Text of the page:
I’m living between seasons. The turkey hull is still in the fridge to be picked to the bone. Pumpkin candles share the orange of dying leaves. However, I have had time to restring the stair garland and drape it appropriately down the stairs. Father Christmas greets us as we walk through the front door, but the card still says Happy Thanksgiving. The Christmas tree waits in the living room to be decorated, though at night it still shares its twinkled glow without the balls and birds snuggled into its boughs.
Perhaps it is good that vestiges of Thanksgiving remain. What better way than to start the first week of Advent between gratitude and hope? After all, shouldn’t every Advent begin with a thankful heart? Isn’t that what makes us ready to hear the Word-made-flesh message in new ways?
The reverse is also true. The Pharisees had insulated themselves by keeping the demands of the Law. They replaced the heart of the law with a legalistic bean-counting. When they could brag that every bean was in its correct place, they pronounced themselves accepted in God’s sight. Who could try any harder to please God? But such obsession with acts of compliance leaves no place for gratitude. Perhaps we should see them as a caricature of who we become if we do not start with a grateful heart.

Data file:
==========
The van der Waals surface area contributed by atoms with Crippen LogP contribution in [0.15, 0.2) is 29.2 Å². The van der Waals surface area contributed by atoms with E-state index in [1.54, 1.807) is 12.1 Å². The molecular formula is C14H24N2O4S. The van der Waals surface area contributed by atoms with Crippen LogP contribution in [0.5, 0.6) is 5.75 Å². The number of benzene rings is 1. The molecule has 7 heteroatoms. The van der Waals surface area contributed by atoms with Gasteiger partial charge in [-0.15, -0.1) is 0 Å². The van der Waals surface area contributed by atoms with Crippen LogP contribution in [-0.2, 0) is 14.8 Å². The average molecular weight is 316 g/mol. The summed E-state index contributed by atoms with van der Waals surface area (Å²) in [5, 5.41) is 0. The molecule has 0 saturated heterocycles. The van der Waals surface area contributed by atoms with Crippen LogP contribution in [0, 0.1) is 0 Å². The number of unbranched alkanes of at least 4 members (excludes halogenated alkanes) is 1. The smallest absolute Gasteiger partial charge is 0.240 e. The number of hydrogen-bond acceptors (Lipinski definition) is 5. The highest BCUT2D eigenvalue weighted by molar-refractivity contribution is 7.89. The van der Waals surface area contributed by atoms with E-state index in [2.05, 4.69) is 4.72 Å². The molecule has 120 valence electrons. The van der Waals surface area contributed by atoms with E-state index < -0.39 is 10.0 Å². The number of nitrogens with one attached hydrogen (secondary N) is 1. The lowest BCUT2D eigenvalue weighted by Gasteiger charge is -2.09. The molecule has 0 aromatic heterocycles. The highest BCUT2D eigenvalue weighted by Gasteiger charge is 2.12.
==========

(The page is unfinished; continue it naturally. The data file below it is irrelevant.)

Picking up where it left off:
Maybe it’s a good idea to leave the cornucopia up as my Christmas horn of plenty, for I am a blessed woman. Over and over God has given me the desires of my heart without meeting any of the details I thought it would take. I am thankful for family, the loving family who raised me and the family of love God gave me in Mark and Lisa. I am thankful for creative work and soul-filling friendships. I am thankful for the beauty outside my window and the creation glory I can drive to. I am thankful to know that I will never be able to deplete God’s love or His resources. I am thankful that forgiveness makes me His child in a worldwide family that I have eternity to get to know.
This Christmas, especially because the first Sunday of Advent meets Thanksgiving trying to leave with the turn of a calendar page, I don’t want to deny Thanksgiving an open invitation to every part of Christmas. I want to lead with grattitude as I decorate, bake, celebrate and make the familiar Thanksgiving hymn my new Advent anthem:
Come ye thankful people, come!.